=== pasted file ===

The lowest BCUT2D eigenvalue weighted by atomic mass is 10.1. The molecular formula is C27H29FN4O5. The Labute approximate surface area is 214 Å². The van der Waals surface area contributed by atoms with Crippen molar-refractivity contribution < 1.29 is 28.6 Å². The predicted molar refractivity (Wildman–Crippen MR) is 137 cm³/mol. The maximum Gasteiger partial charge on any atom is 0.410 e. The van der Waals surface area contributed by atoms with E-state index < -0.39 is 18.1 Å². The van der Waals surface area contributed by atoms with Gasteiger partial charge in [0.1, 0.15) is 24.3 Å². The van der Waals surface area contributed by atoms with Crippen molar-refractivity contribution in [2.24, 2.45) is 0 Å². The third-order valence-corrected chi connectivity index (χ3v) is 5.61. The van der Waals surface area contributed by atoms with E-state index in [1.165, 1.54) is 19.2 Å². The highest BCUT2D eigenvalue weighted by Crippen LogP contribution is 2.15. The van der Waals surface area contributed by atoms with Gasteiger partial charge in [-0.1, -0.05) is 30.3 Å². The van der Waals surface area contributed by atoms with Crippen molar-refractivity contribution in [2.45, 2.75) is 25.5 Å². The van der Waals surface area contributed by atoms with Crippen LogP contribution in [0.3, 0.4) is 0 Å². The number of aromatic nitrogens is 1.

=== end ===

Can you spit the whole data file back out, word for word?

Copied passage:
The lowest BCUT2D eigenvalue weighted by atomic mass is 10.1. The molecular formula is C27H29FN4O5. The Labute approximate surface area is 214 Å². The van der Waals surface area contributed by atoms with Crippen molar-refractivity contribution < 1.29 is 28.6 Å². The predicted molar refractivity (Wildman–Crippen MR) is 137 cm³/mol. The maximum Gasteiger partial charge on any atom is 0.410 e. The van der Waals surface area contributed by atoms with E-state index < -0.39 is 18.1 Å². The van der Waals surface area contributed by atoms with Gasteiger partial charge in [0.1, 0.15) is 24.3 Å². The van der Waals surface area contributed by atoms with Crippen molar-refractivity contribution in [2.24, 2.45) is 0 Å². The third-order valence-corrected chi connectivity index (χ3v) is 5.61. The van der Waals surface area contributed by atoms with E-state index in [1.165, 1.54) is 19.2 Å². The highest BCUT2D eigenvalue weighted by Crippen LogP contribution is 2.15. The van der Waals surface area contributed by atoms with Gasteiger partial charge in [-0.1, -0.05) is 30.3 Å². The van der Waals surface area contributed by atoms with Crippen molar-refractivity contribution in [2.45, 2.75) is 25.5 Å². The van der Waals surface area contributed by atoms with Crippen LogP contribution in [0.3, 0.4) is 0 Å². The number of aromatic nitrogens is 1.